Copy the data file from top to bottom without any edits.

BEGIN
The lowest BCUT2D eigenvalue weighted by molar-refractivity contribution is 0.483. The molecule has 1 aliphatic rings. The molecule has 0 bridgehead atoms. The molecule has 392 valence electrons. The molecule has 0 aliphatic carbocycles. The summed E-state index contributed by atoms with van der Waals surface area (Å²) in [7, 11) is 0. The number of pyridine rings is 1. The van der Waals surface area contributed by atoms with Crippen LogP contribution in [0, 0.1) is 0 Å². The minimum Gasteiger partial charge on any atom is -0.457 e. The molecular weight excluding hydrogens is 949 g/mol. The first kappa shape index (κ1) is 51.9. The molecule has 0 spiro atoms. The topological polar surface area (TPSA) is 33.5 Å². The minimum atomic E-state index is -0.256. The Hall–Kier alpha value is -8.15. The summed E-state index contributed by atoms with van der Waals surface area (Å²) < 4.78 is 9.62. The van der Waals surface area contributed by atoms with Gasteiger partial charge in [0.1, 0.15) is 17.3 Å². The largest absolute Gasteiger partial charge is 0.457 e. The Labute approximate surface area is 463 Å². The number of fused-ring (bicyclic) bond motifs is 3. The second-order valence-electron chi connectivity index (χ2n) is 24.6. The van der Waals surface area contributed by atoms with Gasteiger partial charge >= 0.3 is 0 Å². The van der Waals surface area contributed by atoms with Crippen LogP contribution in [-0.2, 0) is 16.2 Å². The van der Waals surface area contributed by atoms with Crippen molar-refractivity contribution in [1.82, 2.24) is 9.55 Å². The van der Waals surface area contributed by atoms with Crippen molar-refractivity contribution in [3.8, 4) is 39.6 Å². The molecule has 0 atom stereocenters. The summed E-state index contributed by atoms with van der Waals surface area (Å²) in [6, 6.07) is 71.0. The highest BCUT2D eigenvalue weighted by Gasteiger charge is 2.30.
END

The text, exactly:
The lowest BCUT2D eigenvalue weighted by molar-refractivity contribution is 0.483. The molecule has 1 aliphatic rings. The molecule has 0 bridgehead atoms. The molecule has 392 valence electrons. The molecule has 0 aliphatic carbocycles. The summed E-state index contributed by atoms with van der Waals surface area (Å²) in [7, 11) is 0. The number of pyridine rings is 1. The van der Waals surface area contributed by atoms with Crippen LogP contribution in [0, 0.1) is 0 Å². The minimum Gasteiger partial charge on any atom is -0.457 e. The molecular weight excluding hydrogens is 949 g/mol. The first kappa shape index (κ1) is 51.9. The molecule has 0 spiro atoms. The topological polar surface area (TPSA) is 33.5 Å². The minimum atomic E-state index is -0.256. The Hall–Kier alpha value is -8.15. The summed E-state index contributed by atoms with van der Waals surface area (Å²) < 4.78 is 9.62. The van der Waals surface area contributed by atoms with Gasteiger partial charge in [0.1, 0.15) is 17.3 Å². The largest absolute Gasteiger partial charge is 0.457 e. The Labute approximate surface area is 463 Å². The number of fused-ring (bicyclic) bond motifs is 3. The second-order valence-electron chi connectivity index (χ2n) is 24.6. The van der Waals surface area contributed by atoms with Gasteiger partial charge >= 0.3 is 0 Å². The van der Waals surface area contributed by atoms with Crippen LogP contribution in [-0.2, 0) is 16.2 Å². The van der Waals surface area contributed by atoms with Crippen molar-refractivity contribution in [1.82, 2.24) is 9.55 Å². The van der Waals surface area contributed by atoms with Crippen molar-refractivity contribution in [3.8, 4) is 39.6 Å². The molecule has 0 atom stereocenters. The summed E-state index contributed by atoms with van der Waals surface area (Å²) in [6, 6.07) is 71.0. The highest BCUT2D eigenvalue weighted by Gasteiger charge is 2.30.